We arrived there and had much of the afternoon to kill. We figured at some point we'd need to check out the monastery, and wandered in to find the monks in the middle of prayer, which it turns out happens often but not constantly. Maybe all you students of eastern transcendentalism already know this, but it turns out that the monks at a monastery get together and chant. The head monk, I gather, is leading the chants, and the words change from time to time. The chanting sounds like if you took a 45 RPM record of Muppets songs and then and played it at 33, and then used a finger to randomly speed it up every now and again. And then, all of a sudden, all the monks pick up random musical instruments and make AS MUCH NOISE AS THEY POSSIBLY CAN for a half a minute or so. Then they go back to chanting. It's way more awesome than any singing I have seen at any other religious gathering.
In any case, here's a picture of one of the back-bench monks who was just in front of us, with his crib sheet for words to the latest chants.
Tuesday, October 18, 2011
Continuing our kick of various Buddhist stuff along the trail to Everest, this is the interior of the temple at the Panboche Monastery. We will make no attempt to explain any of the stuff inside the temple, in part because our trusted guide and cultural interpreter who we hired at some expense revealed once we were on the trail that he was in a one-year period of mourning and could not enter any of the temples. Not that his presence would have made too much difference, but there is a lot going on in these places.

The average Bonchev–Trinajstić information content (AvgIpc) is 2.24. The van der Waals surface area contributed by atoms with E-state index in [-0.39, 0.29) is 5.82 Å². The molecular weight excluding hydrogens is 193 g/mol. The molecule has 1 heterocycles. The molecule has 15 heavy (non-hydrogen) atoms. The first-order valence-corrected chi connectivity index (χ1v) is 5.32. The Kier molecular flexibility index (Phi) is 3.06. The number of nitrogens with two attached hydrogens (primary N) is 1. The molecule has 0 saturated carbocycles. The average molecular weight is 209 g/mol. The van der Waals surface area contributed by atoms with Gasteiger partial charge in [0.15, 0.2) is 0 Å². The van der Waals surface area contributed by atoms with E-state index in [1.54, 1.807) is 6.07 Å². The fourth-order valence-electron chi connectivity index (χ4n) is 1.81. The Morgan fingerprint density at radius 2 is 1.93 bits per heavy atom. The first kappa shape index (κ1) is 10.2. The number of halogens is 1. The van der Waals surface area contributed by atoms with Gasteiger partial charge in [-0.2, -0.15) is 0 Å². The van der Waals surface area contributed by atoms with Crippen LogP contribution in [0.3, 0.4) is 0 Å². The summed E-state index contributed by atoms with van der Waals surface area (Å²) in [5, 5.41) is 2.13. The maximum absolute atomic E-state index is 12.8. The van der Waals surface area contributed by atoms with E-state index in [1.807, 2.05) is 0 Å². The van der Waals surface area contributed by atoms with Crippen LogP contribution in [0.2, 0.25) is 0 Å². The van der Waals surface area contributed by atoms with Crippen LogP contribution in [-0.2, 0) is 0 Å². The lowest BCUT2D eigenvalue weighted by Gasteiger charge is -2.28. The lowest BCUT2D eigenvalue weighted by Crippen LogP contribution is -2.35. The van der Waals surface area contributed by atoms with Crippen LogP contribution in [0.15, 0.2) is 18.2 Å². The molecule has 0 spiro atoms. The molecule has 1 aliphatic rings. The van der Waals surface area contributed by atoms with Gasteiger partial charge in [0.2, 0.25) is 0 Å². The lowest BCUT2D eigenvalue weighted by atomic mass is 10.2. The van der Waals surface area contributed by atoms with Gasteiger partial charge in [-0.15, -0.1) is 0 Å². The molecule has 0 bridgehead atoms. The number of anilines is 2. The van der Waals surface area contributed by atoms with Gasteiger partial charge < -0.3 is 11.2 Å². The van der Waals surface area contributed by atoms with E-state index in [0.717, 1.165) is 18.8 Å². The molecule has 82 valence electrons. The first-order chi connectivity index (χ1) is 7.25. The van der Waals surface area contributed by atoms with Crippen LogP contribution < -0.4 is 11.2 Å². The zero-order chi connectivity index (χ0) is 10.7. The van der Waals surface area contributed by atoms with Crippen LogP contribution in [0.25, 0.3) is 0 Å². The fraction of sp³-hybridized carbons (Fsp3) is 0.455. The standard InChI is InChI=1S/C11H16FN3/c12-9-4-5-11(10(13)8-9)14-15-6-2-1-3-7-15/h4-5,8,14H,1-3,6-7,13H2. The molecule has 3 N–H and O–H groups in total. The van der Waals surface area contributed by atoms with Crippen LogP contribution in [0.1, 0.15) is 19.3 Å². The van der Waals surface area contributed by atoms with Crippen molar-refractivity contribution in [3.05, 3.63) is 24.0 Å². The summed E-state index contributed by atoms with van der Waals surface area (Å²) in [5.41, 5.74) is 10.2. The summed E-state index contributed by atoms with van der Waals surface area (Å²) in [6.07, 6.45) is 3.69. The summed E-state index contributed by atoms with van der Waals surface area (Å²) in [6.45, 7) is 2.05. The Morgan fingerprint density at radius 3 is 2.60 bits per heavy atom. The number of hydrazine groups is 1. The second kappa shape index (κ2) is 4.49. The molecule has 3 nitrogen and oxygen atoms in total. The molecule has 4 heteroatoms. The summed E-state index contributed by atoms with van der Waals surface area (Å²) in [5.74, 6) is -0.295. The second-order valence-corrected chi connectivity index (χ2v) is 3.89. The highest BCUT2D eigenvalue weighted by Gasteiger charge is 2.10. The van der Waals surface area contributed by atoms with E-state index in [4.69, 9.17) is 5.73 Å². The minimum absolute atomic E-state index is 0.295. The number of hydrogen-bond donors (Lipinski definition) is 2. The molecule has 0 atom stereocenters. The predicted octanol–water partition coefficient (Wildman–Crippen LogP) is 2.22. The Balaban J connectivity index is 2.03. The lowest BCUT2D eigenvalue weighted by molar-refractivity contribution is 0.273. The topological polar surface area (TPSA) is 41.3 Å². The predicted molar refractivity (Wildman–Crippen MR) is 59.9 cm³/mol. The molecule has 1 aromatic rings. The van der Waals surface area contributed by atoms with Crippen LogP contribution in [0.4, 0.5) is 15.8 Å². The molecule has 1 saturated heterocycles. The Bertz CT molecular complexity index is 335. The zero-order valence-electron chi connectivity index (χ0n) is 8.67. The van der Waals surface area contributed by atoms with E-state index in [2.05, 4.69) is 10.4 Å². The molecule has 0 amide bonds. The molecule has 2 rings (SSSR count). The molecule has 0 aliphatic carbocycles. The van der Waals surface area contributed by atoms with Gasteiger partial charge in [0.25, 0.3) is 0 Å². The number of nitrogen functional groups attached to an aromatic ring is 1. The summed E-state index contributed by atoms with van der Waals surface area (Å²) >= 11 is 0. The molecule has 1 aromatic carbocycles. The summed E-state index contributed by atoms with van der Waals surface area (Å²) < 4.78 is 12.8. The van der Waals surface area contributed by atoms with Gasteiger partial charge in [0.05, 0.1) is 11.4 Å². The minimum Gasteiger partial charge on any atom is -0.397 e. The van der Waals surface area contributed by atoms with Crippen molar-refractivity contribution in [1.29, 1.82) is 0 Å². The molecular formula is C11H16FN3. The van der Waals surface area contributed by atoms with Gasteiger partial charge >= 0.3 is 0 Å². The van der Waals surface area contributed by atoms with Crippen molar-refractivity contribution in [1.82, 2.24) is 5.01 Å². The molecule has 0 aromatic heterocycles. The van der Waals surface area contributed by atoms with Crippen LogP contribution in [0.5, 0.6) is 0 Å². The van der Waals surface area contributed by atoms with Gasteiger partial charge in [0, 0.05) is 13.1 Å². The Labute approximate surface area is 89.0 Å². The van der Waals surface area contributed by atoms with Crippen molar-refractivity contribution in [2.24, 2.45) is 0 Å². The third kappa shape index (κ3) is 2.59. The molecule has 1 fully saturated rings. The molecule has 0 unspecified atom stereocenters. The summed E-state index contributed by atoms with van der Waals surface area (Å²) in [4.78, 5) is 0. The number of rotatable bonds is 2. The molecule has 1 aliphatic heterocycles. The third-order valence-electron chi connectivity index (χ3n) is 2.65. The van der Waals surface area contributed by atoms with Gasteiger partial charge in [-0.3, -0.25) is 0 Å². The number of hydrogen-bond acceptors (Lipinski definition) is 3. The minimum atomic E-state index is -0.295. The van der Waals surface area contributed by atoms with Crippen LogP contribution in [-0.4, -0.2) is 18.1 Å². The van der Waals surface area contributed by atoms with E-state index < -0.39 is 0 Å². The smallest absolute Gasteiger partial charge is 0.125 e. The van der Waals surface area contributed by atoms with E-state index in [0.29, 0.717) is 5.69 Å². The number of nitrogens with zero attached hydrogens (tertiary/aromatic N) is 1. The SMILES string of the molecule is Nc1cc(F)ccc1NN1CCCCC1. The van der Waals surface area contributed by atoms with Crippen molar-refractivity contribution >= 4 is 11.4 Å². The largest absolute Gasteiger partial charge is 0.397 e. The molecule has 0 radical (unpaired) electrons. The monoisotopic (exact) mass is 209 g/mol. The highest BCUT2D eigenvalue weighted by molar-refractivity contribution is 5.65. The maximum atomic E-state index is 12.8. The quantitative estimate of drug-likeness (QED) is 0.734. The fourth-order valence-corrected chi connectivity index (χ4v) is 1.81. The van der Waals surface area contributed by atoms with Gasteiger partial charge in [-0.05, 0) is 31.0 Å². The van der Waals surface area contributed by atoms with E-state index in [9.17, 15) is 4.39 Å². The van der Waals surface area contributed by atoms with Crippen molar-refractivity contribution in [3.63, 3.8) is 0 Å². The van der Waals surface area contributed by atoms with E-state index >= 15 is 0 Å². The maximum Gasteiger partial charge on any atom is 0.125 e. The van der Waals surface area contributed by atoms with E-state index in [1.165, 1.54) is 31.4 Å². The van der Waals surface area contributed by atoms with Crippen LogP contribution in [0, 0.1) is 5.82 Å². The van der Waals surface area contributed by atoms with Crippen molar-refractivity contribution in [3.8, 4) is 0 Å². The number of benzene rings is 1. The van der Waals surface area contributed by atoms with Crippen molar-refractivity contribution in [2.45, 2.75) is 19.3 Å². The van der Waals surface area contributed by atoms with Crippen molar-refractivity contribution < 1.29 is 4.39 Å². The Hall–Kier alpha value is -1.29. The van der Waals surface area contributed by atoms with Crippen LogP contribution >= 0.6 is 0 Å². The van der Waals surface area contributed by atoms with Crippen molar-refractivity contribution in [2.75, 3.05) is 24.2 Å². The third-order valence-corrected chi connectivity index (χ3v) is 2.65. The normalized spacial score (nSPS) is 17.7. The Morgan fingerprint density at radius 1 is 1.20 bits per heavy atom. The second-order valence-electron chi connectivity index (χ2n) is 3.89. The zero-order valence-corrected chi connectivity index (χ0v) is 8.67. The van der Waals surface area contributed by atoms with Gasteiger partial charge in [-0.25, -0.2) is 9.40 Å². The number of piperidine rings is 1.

Monday, October 17, 2011
Sunday, October 16, 2011
Those Buddhists, what with their centuries of history and what not, seem to have come up with a pretty elaborate collection of symbols and rituals. Which is, apparently, just something religions have to do. To the previously noted prayer flags, stupas, and carvings of mantras on any rock people might walk by, add the prayer wheel. Historians agree that the prayer wheel was almost certainly invented by Eddie Murphy in 1980's almost-classic The Golden Child. Your correspondent resisted the urge to repeat this scene with any of the hundreds of prayer wheels he saw.
N.B., photo inspiration credit due to fellow (and current) Embassy Kabul bureaucrat Brian Neely.
Saturday, October 15, 2011
There are many spots along the trail up to Everest where one passes rocks carved with the Buddhist mantra "Om mani padme hum" repeatedly on a rock, or each of a bunch of rocks. There are a few particularly striking places where a massive rock outcropping has been completely covered with the mantra, as seen above.
It seems like it might take a lot of work.
Friday, October 14, 2011
An action-packed picture of wind-blown flags for the thrilling conclusion of Flag Week! There are only so many pictures of prayer flags we can handle, so a work week of flag photos is going to have to suffice. But don't despair, we're not even halfway through the Holla October of Nepal Pictures!
Thursday, October 13, 2011
Wednesday, October 12, 2011
Tuesday, October 11, 2011
Monday, October 10, 2011
Welcome to flag week!
If you've ever been somewhere that hippies live, "work," or frequent, you have probably seen Tibetan prayer flags. On the plus side, they're a cheap way to add some color to an otherwise drab office space. Sadly, science has proven that displaying Tibetan prayer flags in your office does not have a statistically significant chance of resulting in a free Tibet. Apologies if you, dear reader, happen to live in a dorm room adorned with prayer flags. We kid because we care.